Do I Have a Jones Act or Workers' Compensation Claim? - Consumer Justice Foundation

Do I Have a Jones Act or Workers’ Compensation Claim?

Written by Faith Anderson on July 30, 2013
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Do I Have a Jones Act or Workers’ Compensation Claim?

Maritime workers injured on the job may be entitled to significantly more compensation via a Jones Act claim, when compared to a workers’ compensation claim.

Maritime workers face a particularly high risk of being injured on the job, which is why Congress enacted the Merchant Marine Act of 1920, more commonly known as the Jones Act. The first question that should be asked when a seaman is injured on the job is whether a Jones Act or workers’ compensation claim should be filed. Although there are some similarities between the two claims, the coverage provided by a successful Jones Act lawsuit can significantly exceed the benefits provided by a workers’ compensation claim. It is particularly important to know the difference between the two claims and under what circumstances each is appropriate, because if an injured seaman files for workers’ comp, he may be restricted from filing a Jones Act claim. If you are a maritime worker and you were injured on the job, the best way to determine whether you should file a Jones Act claim or workers’ comp claim is to hire an experienced personal injury attorney for legal guidance.

Workers’ Compensation Claims

Although laws regarding workers’ compensation vary state by state, workers’ comp laws are generally designed to provide disability payments, medical care and income benefits to employees who are injured on the job. Benefits of this kind are typically paid through the employer’s workers’ compensation insurance policy, and are meant to help keep injured workers afloat until they are able to return to work. In most cases, worker’s compensation benefits usually offer relatively small settlements that cover little more than medical bills and lost wages. In general, workers’ compensation benefits are only temporary and do not provide a long-term solution for an injured maritime worker.

Merchant Marine Act of 1920 – Jones Act Claims

The Jones Act, on the other hand, offers very high cash settlements when compared to workers’ compensation, but is available strictly to workers who are injured while in service to a vessel on navigable waters. The Jones Act is a federal law which includes claims for workers injured on vessels like offshore drilling rigs, cruise ships, tugs, barges, and may even offer coverage for workers injured while in transport to the vessel, or while the vessel is docked. The Jones Act also permits injured seamen to seek financial compensation for their injuries caused by the negligence of their employers or co-workers during the course of their employment on a vessel. The Act seeks to recover damages for both past and future economic and non-economic losses.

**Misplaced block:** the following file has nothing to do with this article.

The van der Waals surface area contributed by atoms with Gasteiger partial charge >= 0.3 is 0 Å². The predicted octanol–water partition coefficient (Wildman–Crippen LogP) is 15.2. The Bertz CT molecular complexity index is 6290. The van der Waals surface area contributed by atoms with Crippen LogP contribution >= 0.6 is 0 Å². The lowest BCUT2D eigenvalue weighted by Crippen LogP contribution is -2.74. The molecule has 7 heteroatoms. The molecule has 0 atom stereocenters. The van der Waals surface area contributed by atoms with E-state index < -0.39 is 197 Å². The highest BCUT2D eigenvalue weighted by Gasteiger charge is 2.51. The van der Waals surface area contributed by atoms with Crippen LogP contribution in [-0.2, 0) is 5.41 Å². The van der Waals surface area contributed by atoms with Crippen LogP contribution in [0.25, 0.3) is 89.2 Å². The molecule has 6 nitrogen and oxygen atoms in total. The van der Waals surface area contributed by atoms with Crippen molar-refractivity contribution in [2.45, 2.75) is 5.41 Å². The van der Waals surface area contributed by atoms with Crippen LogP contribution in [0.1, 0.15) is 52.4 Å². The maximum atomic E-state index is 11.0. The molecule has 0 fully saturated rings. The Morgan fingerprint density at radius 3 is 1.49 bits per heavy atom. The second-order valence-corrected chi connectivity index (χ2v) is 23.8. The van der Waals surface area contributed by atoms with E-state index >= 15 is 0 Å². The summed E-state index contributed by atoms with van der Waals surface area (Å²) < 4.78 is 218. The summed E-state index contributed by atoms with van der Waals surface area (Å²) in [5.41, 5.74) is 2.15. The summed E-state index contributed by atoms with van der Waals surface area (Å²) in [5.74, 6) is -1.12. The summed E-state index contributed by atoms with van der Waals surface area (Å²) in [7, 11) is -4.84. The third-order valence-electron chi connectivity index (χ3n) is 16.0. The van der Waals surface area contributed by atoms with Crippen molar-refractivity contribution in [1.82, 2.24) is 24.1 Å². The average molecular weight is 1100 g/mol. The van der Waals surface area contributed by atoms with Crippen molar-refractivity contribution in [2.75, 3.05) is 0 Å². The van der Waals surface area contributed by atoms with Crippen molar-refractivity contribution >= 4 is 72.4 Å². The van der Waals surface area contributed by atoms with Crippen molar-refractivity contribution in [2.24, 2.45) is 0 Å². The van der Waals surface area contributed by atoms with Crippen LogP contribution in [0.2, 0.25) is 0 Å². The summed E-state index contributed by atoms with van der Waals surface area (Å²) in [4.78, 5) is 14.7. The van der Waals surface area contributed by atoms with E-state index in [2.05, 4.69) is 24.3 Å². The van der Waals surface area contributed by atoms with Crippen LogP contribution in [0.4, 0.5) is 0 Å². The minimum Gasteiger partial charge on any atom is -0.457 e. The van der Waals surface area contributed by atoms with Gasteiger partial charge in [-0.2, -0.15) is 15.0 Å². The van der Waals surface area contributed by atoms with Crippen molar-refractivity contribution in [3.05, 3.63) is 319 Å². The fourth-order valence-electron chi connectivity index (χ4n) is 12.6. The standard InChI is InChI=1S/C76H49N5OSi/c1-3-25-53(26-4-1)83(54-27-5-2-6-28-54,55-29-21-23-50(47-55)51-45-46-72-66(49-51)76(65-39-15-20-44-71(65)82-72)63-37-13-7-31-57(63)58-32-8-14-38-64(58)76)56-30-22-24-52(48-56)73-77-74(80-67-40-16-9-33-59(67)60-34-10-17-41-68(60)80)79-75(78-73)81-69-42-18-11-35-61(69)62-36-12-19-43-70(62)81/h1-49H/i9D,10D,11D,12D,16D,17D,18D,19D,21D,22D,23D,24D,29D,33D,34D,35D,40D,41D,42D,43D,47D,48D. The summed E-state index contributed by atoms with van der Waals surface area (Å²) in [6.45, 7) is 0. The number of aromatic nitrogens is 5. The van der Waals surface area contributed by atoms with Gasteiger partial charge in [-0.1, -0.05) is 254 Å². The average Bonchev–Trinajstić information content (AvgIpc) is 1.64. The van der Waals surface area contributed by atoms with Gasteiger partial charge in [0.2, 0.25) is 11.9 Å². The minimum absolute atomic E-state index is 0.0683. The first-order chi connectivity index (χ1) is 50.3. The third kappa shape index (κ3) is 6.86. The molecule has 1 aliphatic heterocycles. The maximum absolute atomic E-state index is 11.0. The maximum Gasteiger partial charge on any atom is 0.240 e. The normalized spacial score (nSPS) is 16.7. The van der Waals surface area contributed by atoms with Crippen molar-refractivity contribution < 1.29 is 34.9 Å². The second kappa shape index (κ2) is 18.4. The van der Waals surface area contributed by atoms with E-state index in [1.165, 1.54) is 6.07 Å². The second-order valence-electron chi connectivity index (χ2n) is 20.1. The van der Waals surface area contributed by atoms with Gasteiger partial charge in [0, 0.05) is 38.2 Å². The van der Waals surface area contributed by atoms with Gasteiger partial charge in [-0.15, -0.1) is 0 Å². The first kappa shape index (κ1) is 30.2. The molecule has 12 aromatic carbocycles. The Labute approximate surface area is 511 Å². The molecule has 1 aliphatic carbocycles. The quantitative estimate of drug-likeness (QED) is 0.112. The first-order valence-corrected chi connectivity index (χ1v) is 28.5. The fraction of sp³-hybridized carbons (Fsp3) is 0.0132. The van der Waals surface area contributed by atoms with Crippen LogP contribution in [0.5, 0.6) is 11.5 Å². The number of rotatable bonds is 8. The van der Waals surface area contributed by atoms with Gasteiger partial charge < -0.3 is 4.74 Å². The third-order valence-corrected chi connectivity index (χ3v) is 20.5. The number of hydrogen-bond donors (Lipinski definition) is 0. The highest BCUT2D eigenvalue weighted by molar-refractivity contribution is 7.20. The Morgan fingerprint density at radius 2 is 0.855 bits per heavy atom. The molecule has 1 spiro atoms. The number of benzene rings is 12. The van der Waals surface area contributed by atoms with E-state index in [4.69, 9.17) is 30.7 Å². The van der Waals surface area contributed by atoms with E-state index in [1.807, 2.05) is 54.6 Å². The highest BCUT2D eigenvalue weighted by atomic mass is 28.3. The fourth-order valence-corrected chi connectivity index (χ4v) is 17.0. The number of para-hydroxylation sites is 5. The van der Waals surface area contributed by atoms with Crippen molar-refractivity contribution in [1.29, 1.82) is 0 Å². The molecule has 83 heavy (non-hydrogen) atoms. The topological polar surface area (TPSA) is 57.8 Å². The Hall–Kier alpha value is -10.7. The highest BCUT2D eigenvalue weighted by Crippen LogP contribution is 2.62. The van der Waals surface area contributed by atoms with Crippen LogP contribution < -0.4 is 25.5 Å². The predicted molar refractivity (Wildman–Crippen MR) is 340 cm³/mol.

In addition to compensation for injuries incurred as a result of negligence, an injury maritime worker can also make a claim against the vessel’s owner under the Jones Act, on the basis that the vessel was not seaworthy. Under the Jones Act, an employer may also be liable for failing to provide a seaman with adequate medical care. Under the Maintenance and Cure provision of the Jones Act, an injured maritime worker is entitled to maintenance, or payments made to the worker by his employer which are equivalent to the amount of money it would cost to live on land in the same manner the worker lived on the vessel. Cure refers to an injured seaman’s right to medical care, which the employer is also required to pay until the seaman reaches maximum medical cure, at which point he cannot improve any further.

Jones Act and Workers’ Comp Litigation for Injured Workers

Understanding the differences between workers’ compensation and Jones Act claims is essential to determining which type of benefits you may be entitled to. If you are a maritime worker and you were injured aboard your vessel, contact a personal injury attorney immediately. You may be entitled to significant reimbursement under the Jones Act, which allows injured workers to recover monetary damages for lost wages, pain and suffering, medical expenses, disfigurement, and mental anguish. If you have suffered serious injuries on the job, you deserve to collect fair and timely reimbursement for the resulting consequences, and workers’ compensation benefits may just not be enough. With the expertise of a personal injury lawyer on your side, you can investigate all aspects of your claim and determine whether you are eligible for compensation under the Jones Act, maximizing the amount of reimbursement you collect.

Posted Under: On The Job Injury, Work Related Lawsuits
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